Dark mirror

Author's notes: I am making a change from my normal practice of publishing complete stories and posting this as a serial. There will be six weekly parts. Anyone wanting a sneak preview of the whole can contact me privately for details of my numbered Swiss bank account (:-)

Warning: You will need to have read 'Family ties' before reading this, in order to understand certain parts of this story.

The first chapter of this story takes place almost a year after the end of 'Family ties' and just before the start of 'Scars'. The rest begins the following year. All dates and ages based on Chris Bentley's 'Complete book of Thunderbirds'

My thanks to my friend Jude for her comments that sparked off this story, and to Purupuss and Closetfan for proofreading.

I acknowledge Carlton plc to be the copyright owners of the 'Thunderbirds' characters and thank Gerry Anderson and his team for creating them.


Prelude: Night thoughts

A moon that was a few days past full hung in the sky over Tracy Island. The only sounds to be heard were the lapping of waves on the beach and the wind rustling the fronds of the palm trees.

Scott Tracy sat up and gently eased himself off the bed, careful not to wake his sleeping wife. The rescue in Turkey earlier that day had meant working in a vastly different time zone, and he always felt after such a mission that he had missed out on several meals. Still, the guys had all worked well, and their father had been pleased with them, even though there had been some casualties. At one time he would have viewed any deaths as a failure, blaming himself for not having done more, but since his marriage to Elizabeth she had been trying to teach him not to judge himself so harshly.

He held his breath as Elizabeth stirred in her sleep, but she did not wake. She had had a hard time over the past few months struggling to cope with the new baby. He had done his best to help, as had the rest of the family, but as his Grandmother had told him 'No new mother ever realises quite how much work a child is until the first one arrives'.

He closed the bedroom door softly behind him and made his way to the small kitchen, where he poured himself a glass of milk. He still had trouble thinking of the apartment as 'his', even though he and Elizabeth had been using it for almost a year – it had been lived in by Tin Tin and her father since they had all moved to the island and he sometimes still expected to see Kyrano coming through the door with his soft tread. However it certainly made things easier with a young baby around, and meant they did not disturb the rest of the household if Ellen was having one of her restless nights.

Scott paused outside the door of the nursery, listening, but could detect no sound from within. Quietly he opened the door and tiptoed over to peer in the crib. The baby was fast asleep, lying with one chubby fist against her mouth. Even after several months she still took his breath away every time he looked at her. She was beautiful: so perfect, so tiny and so fragile. He felt a wave of emotions wash over him: love, pride, and a fierce desire to protect her from all the dangers of the world. He watched for a few minutes, then turned and left the room. As he returned to his own bed he was struck by a thought – had his own father ever stood and watched over him in the same way?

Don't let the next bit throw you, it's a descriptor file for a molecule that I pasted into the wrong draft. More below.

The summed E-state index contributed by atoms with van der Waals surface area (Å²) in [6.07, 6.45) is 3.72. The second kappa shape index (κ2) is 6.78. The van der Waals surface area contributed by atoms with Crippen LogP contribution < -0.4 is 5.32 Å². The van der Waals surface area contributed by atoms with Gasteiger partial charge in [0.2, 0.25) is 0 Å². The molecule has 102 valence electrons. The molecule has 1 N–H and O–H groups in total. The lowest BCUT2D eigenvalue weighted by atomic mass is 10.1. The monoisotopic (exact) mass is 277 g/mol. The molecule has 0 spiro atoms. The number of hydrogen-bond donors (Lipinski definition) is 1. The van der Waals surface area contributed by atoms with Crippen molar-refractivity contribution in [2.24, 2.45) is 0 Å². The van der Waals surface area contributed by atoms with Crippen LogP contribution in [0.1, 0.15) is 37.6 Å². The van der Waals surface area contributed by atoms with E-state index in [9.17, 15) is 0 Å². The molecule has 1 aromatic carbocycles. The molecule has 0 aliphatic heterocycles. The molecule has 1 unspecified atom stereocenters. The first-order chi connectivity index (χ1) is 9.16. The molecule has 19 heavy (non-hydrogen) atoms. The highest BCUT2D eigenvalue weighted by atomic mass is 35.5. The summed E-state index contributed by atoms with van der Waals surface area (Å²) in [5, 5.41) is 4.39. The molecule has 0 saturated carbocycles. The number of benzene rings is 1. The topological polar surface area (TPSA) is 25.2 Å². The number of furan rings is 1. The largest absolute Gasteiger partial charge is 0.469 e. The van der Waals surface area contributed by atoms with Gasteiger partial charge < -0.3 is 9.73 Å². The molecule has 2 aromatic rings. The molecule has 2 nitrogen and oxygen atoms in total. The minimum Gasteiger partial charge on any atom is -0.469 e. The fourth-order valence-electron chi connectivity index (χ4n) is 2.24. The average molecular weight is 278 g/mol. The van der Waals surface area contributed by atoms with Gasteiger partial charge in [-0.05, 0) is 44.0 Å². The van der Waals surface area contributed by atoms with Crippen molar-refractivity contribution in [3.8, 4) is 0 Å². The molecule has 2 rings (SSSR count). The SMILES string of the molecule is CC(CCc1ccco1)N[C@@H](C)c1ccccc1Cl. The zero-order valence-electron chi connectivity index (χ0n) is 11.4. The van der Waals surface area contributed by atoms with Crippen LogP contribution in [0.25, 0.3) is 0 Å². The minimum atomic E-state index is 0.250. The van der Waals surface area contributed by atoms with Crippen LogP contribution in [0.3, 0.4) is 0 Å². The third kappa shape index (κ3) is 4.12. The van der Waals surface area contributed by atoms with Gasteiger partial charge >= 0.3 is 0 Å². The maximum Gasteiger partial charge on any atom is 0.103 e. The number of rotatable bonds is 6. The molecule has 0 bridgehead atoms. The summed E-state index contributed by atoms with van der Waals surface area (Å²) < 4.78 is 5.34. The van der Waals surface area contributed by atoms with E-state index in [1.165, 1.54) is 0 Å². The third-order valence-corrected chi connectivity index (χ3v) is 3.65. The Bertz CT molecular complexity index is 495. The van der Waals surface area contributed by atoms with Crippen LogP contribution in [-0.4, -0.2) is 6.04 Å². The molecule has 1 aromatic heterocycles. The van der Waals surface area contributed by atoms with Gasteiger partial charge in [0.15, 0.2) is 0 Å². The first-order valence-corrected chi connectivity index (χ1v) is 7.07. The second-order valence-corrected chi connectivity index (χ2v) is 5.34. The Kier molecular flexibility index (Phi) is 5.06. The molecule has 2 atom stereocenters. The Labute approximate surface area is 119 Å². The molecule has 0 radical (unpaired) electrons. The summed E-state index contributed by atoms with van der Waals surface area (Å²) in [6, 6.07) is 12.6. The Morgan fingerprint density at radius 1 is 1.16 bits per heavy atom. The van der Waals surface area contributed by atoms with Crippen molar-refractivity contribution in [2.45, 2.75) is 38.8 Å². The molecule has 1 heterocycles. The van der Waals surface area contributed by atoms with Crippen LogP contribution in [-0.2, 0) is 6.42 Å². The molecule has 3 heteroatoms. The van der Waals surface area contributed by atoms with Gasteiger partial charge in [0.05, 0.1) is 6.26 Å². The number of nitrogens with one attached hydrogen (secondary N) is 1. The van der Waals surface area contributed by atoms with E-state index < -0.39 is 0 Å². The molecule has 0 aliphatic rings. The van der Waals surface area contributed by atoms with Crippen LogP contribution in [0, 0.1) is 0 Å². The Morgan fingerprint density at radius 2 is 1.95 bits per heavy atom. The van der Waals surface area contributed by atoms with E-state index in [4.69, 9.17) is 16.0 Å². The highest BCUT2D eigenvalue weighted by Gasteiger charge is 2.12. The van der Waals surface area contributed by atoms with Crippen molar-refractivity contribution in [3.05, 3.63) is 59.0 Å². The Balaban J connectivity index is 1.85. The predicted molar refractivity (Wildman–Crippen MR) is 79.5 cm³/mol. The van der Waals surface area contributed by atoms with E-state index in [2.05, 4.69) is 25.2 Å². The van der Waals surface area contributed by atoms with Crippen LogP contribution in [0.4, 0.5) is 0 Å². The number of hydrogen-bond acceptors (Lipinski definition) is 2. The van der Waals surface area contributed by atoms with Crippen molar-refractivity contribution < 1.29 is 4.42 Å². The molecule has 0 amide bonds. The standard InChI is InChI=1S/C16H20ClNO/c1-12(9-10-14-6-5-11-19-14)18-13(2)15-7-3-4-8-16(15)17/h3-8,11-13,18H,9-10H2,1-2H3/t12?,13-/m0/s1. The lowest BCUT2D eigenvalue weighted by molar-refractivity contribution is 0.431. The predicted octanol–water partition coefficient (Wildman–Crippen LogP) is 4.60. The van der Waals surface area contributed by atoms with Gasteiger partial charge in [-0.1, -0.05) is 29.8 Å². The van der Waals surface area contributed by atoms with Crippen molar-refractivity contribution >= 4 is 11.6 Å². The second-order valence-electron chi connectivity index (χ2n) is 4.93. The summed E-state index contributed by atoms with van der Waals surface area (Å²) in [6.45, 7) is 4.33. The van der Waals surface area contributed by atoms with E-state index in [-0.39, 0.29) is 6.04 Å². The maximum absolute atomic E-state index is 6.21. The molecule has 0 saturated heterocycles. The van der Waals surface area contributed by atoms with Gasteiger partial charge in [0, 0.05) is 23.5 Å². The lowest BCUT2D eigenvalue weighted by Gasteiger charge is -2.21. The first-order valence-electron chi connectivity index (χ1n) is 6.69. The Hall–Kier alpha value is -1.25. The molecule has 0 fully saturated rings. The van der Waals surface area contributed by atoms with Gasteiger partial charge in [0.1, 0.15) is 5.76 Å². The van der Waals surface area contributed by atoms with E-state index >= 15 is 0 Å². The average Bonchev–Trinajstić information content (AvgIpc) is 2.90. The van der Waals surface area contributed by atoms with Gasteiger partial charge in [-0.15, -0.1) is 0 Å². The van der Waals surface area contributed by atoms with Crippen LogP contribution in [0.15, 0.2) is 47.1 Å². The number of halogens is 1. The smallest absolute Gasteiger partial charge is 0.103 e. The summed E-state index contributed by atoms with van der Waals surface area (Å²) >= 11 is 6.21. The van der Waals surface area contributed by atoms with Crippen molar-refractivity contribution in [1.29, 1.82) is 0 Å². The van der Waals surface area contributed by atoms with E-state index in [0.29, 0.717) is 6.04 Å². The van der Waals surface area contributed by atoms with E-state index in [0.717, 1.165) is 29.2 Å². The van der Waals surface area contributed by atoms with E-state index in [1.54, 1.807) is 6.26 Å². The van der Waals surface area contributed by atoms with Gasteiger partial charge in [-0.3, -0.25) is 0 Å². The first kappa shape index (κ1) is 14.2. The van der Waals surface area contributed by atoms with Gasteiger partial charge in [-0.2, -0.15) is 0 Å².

"You have been listening to a live performance of La Boheme from the Metropolitan Opera House, New York Next week's broadcast will be Odette/Odile, Andrew Lloyd Webber's version of the Swan Lake legend". As the radio announcer's voice cut in over the final applause, John climbed down from the astronomical observation tower at the top of TB5 and turned down the volume. Up here he could listen to opera as loud as he wanted – the Emergency Alert would always cut in if a call came through for International Rescue, and he didn't have to worry about any of his brothers banging on his bedroom door to complain about the noise. Though Virgil shared his taste for classical music, even he drew the line at opera, saying the soprano voices set his teeth on edge.

John often thought his parents must have wondered how they managed to have one changeling child so different from all the others. Even as a youngster, he had preferred his own company. Though the others had offered to include him in their activities he much preferred to curl up with a book – there was always so much more he wanted to learn. Still at least now he was able to be of use to his brothers, both with his skill at languages, and as the 'agony uncle' for his brothers' problems. It often struck him as ironic that he seemed to be able to sort out everyone's emotional problems except his own, a fact none of them were aware of apart from Gordon.

He had half wondered if one of his brothers would call tonight. He had known when he first received the call from the danger zone in Turkey that this would be a tough one – with earthquakes most of the casualties usually occurred in the initial tremor: after that, no matter how good the rescue equipment was, or how quickly it could get there, it was mainly a matter of luck how many victims had managed to survive under collapsed buildings. Looking at the clock he guessed they must all be fast asleep by now, so decided to turn in himself, the last notes of Mimi's ariastill ringing in his ears.